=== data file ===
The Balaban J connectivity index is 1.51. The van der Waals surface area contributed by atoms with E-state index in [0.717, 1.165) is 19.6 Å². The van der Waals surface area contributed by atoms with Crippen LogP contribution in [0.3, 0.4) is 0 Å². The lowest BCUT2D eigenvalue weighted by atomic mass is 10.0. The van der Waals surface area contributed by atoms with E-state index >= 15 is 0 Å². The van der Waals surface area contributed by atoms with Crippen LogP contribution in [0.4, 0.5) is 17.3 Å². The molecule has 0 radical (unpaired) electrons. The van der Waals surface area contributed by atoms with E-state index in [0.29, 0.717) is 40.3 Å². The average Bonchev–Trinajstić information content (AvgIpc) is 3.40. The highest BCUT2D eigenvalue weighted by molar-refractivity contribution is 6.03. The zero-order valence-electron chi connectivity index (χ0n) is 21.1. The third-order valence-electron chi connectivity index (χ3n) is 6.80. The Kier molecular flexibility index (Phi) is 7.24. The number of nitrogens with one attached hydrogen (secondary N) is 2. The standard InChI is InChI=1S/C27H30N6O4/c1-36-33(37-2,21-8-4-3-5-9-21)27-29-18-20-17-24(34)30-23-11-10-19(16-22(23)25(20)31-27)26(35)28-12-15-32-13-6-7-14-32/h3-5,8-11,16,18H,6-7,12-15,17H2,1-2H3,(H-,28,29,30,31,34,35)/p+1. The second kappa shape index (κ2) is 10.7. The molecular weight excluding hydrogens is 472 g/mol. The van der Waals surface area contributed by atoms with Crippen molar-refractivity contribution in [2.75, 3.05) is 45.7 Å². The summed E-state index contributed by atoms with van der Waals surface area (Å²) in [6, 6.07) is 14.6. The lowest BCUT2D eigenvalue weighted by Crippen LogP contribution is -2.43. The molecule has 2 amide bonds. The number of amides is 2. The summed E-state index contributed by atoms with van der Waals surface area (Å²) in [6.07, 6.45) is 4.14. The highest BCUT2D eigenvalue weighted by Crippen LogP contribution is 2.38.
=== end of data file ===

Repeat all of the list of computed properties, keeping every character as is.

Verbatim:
The Balaban J connectivity index is 1.51. The van der Waals surface area contributed by atoms with E-state index in [0.717, 1.165) is 19.6 Å². The van der Waals surface area contributed by atoms with Crippen LogP contribution in [0.3, 0.4) is 0 Å². The lowest BCUT2D eigenvalue weighted by atomic mass is 10.0. The van der Waals surface area contributed by atoms with E-state index >= 15 is 0 Å². The van der Waals surface area contributed by atoms with Crippen LogP contribution in [0.4, 0.5) is 17.3 Å². The molecule has 0 radical (unpaired) electrons. The van der Waals surface area contributed by atoms with E-state index in [0.29, 0.717) is 40.3 Å². The average Bonchev–Trinajstić information content (AvgIpc) is 3.40. The highest BCUT2D eigenvalue weighted by molar-refractivity contribution is 6.03. The zero-order valence-electron chi connectivity index (χ0n) is 21.1. The third-order valence-electron chi connectivity index (χ3n) is 6.80. The Kier molecular flexibility index (Phi) is 7.24. The number of nitrogens with one attached hydrogen (secondary N) is 2. The standard InChI is InChI=1S/C27H30N6O4/c1-36-33(37-2,21-8-4-3-5-9-21)27-29-18-20-17-24(34)30-23-11-10-19(16-22(23)25(20)31-27)26(35)28-12-15-32-13-6-7-14-32/h3-5,8-11,16,18H,6-7,12-15,17H2,1-2H3,(H-,28,29,30,31,34,35)/p+1. The second kappa shape index (κ2) is 10.7. The molecular weight excluding hydrogens is 472 g/mol. The van der Waals surface area contributed by atoms with Crippen molar-refractivity contribution in [2.75, 3.05) is 45.7 Å². The summed E-state index contributed by atoms with van der Waals surface area (Å²) in [6, 6.07) is 14.6. The lowest BCUT2D eigenvalue weighted by Crippen LogP contribution is -2.43. The molecule has 2 amide bonds. The number of amides is 2. The summed E-state index contributed by atoms with van der Waals surface area (Å²) in [6.07, 6.45) is 4.14. The highest BCUT2D eigenvalue weighted by Crippen LogP contribution is 2.38.